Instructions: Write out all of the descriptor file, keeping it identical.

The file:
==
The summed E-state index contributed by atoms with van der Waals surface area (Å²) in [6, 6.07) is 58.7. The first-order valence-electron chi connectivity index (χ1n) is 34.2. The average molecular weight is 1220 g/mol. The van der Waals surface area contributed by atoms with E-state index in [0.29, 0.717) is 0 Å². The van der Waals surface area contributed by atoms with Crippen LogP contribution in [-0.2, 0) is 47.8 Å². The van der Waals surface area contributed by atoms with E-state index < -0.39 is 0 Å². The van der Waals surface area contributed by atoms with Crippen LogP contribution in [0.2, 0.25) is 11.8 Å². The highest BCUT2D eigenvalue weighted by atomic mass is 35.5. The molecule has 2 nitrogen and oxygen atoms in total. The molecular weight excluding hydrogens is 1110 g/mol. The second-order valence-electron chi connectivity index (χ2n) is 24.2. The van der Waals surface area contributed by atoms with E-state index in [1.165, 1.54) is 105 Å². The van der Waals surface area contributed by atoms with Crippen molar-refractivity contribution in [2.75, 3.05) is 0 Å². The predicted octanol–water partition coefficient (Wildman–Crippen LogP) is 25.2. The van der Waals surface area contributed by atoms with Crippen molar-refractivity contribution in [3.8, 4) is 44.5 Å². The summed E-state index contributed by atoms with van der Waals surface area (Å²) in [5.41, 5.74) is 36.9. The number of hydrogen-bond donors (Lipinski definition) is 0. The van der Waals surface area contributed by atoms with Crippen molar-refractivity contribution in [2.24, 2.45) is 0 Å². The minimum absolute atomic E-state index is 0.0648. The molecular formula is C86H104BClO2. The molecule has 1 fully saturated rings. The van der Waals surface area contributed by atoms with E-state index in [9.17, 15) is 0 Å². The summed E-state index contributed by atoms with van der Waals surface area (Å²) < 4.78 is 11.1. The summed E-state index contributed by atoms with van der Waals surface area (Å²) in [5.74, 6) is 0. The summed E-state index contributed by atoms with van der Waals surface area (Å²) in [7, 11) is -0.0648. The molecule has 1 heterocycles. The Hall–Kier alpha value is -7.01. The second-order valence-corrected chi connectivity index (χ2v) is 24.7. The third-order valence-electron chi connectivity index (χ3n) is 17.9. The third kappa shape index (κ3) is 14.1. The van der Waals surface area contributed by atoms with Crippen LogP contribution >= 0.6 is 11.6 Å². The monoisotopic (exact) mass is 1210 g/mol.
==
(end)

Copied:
The summed E-state index contributed by atoms with van der Waals surface area (Å²) in [6, 6.07) is 58.7. The first-order valence-electron chi connectivity index (χ1n) is 34.2. The average molecular weight is 1220 g/mol. The van der Waals surface area contributed by atoms with E-state index in [0.29, 0.717) is 0 Å². The van der Waals surface area contributed by atoms with Crippen LogP contribution in [-0.2, 0) is 47.8 Å². The van der Waals surface area contributed by atoms with E-state index < -0.39 is 0 Å². The van der Waals surface area contributed by atoms with Crippen LogP contribution in [0.2, 0.25) is 11.8 Å². The highest BCUT2D eigenvalue weighted by atomic mass is 35.5. The molecule has 2 nitrogen and oxygen atoms in total. The molecular weight excluding hydrogens is 1110 g/mol. The second-order valence-electron chi connectivity index (χ2n) is 24.2. The van der Waals surface area contributed by atoms with E-state index in [1.165, 1.54) is 105 Å². The van der Waals surface area contributed by atoms with Crippen molar-refractivity contribution in [2.75, 3.05) is 0 Å². The predicted octanol–water partition coefficient (Wildman–Crippen LogP) is 25.2. The van der Waals surface area contributed by atoms with Crippen molar-refractivity contribution in [3.8, 4) is 44.5 Å². The summed E-state index contributed by atoms with van der Waals surface area (Å²) in [5.41, 5.74) is 36.9. The number of hydrogen-bond donors (Lipinski definition) is 0. The van der Waals surface area contributed by atoms with Crippen molar-refractivity contribution in [2.24, 2.45) is 0 Å². The minimum absolute atomic E-state index is 0.0648. The molecular formula is C86H104BClO2. The molecule has 1 fully saturated rings. The van der Waals surface area contributed by atoms with E-state index in [9.17, 15) is 0 Å². The summed E-state index contributed by atoms with van der Waals surface area (Å²) < 4.78 is 11.1. The summed E-state index contributed by atoms with van der Waals surface area (Å²) in [5.74, 6) is 0. The summed E-state index contributed by atoms with van der Waals surface area (Å²) in [7, 11) is -0.0648. The molecule has 1 heterocycles. The Hall–Kier alpha value is -7.01. The second-order valence-corrected chi connectivity index (χ2v) is 24.7. The third-order valence-electron chi connectivity index (χ3n) is 17.9. The third kappa shape index (κ3) is 14.1. The van der Waals surface area contributed by atoms with Crippen LogP contribution >= 0.6 is 11.6 Å². The monoisotopic (exact) mass is 1210 g/mol.